1912 takes us back a ways to a very different time, but not different enough to prevent heinous crimes such as the Villisca axe murders. It also includes what some people believe to be a paranormal activity today. There are believers who swear walls still protect the identity of the murderer or murderers who hacked to death the entire family of Josiah Moore and two overnight guests, sadly they were children, on June 10,1912. An official Villisca site swears that almost 97 years later, the house’s secret continues to draw many visitors to its door. If you believe in such nonsense, visits by paranormal investigators have provided audio, video and photographic proof of paranormal activity. Tours have been cut short by children’s voices, falling lamps, moving ladders and flying objects. Psychics have confirmed the presence of spirits dwelling in the home and many have actually communicated with them, and skeptics have left believers (I doubt I would be among them). It’s quite easy to rig the place in order to keep drawing tourists and making dollars off of a dreadful history. But I digress.
In the early 1900′s, Villisca, Iowa, a Mid-Western town of 2500, was flourishing. In 1912, the town built the only publicly funded Armory in the state of Iowa. Little known to its residents was the possibility that their town was named, not after a “pretty place” but for the Indian word “Wallisca” which means “evil spirit.” On June 10, 1912, the tranquility of this “Pretty Place” was shattered by the discovery of the Villisca axe murders. The Moore family consisted of parents Josiah (aged 43), Sarah (39), and their four children: Herman (11), Katherine (10), Boyd (7) and Paul (5). An affluent family, the Moores were well-known and well-liked in their community.
Lena and Ina Stillinger, the daughters of Joseph and Sara Stillinger, left their home for church early Sunday morning. They planned on having dinner with their
grandmother after the morning service, spending the afternoon with her and then returning to her home to spend the night after the Children’s Day exercises concluded. The girls, however, were invited by Katherine Moore to spend the night at the Moore home instead. Prior to leaving for the exercises, Mr. Moore placed a call to the Stillinger home to ask permission for the girls to stay overnight. Blanche, Lena and Ina’s older sister told Mr. Moore that her parents were both outdoors but she would pass the message along to them.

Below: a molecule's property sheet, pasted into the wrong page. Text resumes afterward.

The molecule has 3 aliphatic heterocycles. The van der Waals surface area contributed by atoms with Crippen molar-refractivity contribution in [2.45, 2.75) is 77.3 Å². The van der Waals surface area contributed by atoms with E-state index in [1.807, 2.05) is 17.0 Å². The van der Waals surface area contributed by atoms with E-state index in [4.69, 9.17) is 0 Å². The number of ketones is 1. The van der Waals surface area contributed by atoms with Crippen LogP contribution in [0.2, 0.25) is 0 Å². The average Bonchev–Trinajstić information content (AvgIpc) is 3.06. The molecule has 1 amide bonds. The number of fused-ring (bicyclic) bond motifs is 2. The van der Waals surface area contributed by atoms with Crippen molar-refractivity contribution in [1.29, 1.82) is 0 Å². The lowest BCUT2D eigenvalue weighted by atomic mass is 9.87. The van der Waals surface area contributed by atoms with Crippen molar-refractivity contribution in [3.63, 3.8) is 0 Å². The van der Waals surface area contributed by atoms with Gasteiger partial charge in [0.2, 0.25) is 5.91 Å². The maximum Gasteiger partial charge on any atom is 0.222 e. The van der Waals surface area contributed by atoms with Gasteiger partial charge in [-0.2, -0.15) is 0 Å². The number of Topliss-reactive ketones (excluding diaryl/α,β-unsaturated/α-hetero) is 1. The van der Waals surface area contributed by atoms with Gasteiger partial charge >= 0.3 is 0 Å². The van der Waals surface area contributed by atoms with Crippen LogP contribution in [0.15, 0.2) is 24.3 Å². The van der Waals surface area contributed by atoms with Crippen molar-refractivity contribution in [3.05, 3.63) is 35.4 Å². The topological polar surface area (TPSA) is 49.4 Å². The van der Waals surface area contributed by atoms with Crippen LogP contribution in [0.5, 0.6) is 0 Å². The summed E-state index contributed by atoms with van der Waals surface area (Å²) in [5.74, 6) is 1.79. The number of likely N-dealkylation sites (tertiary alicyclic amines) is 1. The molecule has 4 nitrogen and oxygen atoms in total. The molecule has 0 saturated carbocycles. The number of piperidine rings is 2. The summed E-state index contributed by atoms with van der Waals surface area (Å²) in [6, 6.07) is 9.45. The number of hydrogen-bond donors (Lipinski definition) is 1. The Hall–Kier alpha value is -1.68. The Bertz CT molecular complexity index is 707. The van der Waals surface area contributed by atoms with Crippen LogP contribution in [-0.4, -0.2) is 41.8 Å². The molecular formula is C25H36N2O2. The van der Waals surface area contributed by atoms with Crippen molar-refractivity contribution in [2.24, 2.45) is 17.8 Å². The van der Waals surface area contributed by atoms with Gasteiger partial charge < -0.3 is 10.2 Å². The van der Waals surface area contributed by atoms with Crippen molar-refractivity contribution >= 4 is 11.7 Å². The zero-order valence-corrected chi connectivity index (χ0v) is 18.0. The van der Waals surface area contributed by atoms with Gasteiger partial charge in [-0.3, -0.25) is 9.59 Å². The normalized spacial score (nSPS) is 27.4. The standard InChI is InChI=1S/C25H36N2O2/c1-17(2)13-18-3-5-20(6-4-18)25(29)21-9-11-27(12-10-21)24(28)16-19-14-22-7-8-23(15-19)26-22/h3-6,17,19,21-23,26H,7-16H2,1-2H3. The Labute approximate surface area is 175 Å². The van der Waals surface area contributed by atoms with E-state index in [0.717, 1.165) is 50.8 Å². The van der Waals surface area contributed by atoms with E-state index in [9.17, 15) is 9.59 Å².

The Children’s Day Program at the Presbyterian Church was an annual event and began at approximately 8:00 p.m on Sunday evening June 9th. According to witnesses, Sarah Moore coordinated the exercises. All of the Moore children as well as the Stillinger girls participated. Josiah Moore sat in the congregation. The program ended at 9:30 pm and the Moore family, along with the Stillinger sisters, walked home from the church. They entered their home sometime between 9:45 and 10:00 p.m. Based on the testimonies of Mary Peckham and those who saw the Moore’s at the Children’s Day Exercise, it is believed that sometime between midnight and 5:00 a.m., an unknown assailant entered the home and brutally murdered all occupants of the house with an axe.
The two bodies in the room downstairs were Lena and her sister Ina. Ina was sleeping closest to the wall with Lena on her right side. A gray coat covered her face. Lena, according to the inquest testimony of Dr. F.S. Williams, “lay as though she had kicked one foot out of her bed sideways, with one hand up under the pillow on her right side, half sideways, not clear over but just a little. Apparently she had been struck in the head and squirmed down in the bed, perhaps one-third of the way.” Lena’s nightgown was slid up and she was wearing no undergarments. There was a bloodstain on the inside of her right knee and what the doctors assumed was a defensive wound on her arm. Except for Lena, all of the victims faces were covered with bedclothes after they were killed, suggesting the killer knew the victims quite well. The axe was found in the room occupied by the Stillinger girls. It was bloody but an attempt had been made to wipe it off. The axe belonged to Josiah Moore. This confirms that the killer knew the Moore family intimately: he knew where to find the axe and had enough confidence in his crime to leave it behind. The ceilings in the parent’s bedroom and the children’s room showed gouge marks apparently made by the upswing of the axe